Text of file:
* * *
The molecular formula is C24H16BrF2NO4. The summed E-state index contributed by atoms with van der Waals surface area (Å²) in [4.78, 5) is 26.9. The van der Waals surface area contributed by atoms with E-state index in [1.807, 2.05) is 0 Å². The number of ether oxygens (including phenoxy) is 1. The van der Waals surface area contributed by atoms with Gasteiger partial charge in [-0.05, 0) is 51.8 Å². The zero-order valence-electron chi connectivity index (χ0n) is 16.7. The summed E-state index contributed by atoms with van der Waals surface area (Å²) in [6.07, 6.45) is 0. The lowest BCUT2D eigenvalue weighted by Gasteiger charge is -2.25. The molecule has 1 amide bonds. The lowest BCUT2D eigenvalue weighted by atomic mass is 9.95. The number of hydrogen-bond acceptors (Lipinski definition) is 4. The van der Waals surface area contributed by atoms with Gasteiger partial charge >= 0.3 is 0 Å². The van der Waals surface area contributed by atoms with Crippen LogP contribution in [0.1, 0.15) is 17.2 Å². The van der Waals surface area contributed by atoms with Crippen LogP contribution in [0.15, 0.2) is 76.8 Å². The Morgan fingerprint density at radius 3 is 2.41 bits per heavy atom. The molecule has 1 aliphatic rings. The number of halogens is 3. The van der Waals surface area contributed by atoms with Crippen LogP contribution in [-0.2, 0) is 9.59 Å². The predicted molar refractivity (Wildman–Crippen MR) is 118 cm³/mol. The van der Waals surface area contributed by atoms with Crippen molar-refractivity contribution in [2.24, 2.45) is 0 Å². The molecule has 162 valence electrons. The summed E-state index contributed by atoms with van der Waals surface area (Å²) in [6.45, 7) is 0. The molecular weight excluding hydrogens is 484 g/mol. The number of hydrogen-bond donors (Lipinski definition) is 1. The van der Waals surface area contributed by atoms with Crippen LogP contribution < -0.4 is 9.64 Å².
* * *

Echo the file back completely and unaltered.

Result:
The molecular formula is C24H16BrF2NO4. The summed E-state index contributed by atoms with van der Waals surface area (Å²) in [4.78, 5) is 26.9. The van der Waals surface area contributed by atoms with E-state index in [1.807, 2.05) is 0 Å². The number of ether oxygens (including phenoxy) is 1. The van der Waals surface area contributed by atoms with Gasteiger partial charge in [-0.05, 0) is 51.8 Å². The zero-order valence-electron chi connectivity index (χ0n) is 16.7. The summed E-state index contributed by atoms with van der Waals surface area (Å²) in [6.07, 6.45) is 0. The lowest BCUT2D eigenvalue weighted by Gasteiger charge is -2.25. The molecule has 1 amide bonds. The lowest BCUT2D eigenvalue weighted by atomic mass is 9.95. The number of hydrogen-bond acceptors (Lipinski definition) is 4. The van der Waals surface area contributed by atoms with Gasteiger partial charge >= 0.3 is 0 Å². The van der Waals surface area contributed by atoms with Crippen LogP contribution in [0.1, 0.15) is 17.2 Å². The van der Waals surface area contributed by atoms with Crippen LogP contribution in [0.15, 0.2) is 76.8 Å². The Morgan fingerprint density at radius 3 is 2.41 bits per heavy atom. The molecule has 1 aliphatic rings. The number of halogens is 3. The van der Waals surface area contributed by atoms with Crippen LogP contribution in [-0.2, 0) is 9.59 Å². The predicted molar refractivity (Wildman–Crippen MR) is 118 cm³/mol. The van der Waals surface area contributed by atoms with Crippen molar-refractivity contribution in [2.24, 2.45) is 0 Å². The molecule has 162 valence electrons. The summed E-state index contributed by atoms with van der Waals surface area (Å²) in [6.45, 7) is 0. The molecular weight excluding hydrogens is 484 g/mol. The number of hydrogen-bond donors (Lipinski definition) is 1. The van der Waals surface area contributed by atoms with Crippen LogP contribution < -0.4 is 9.64 Å².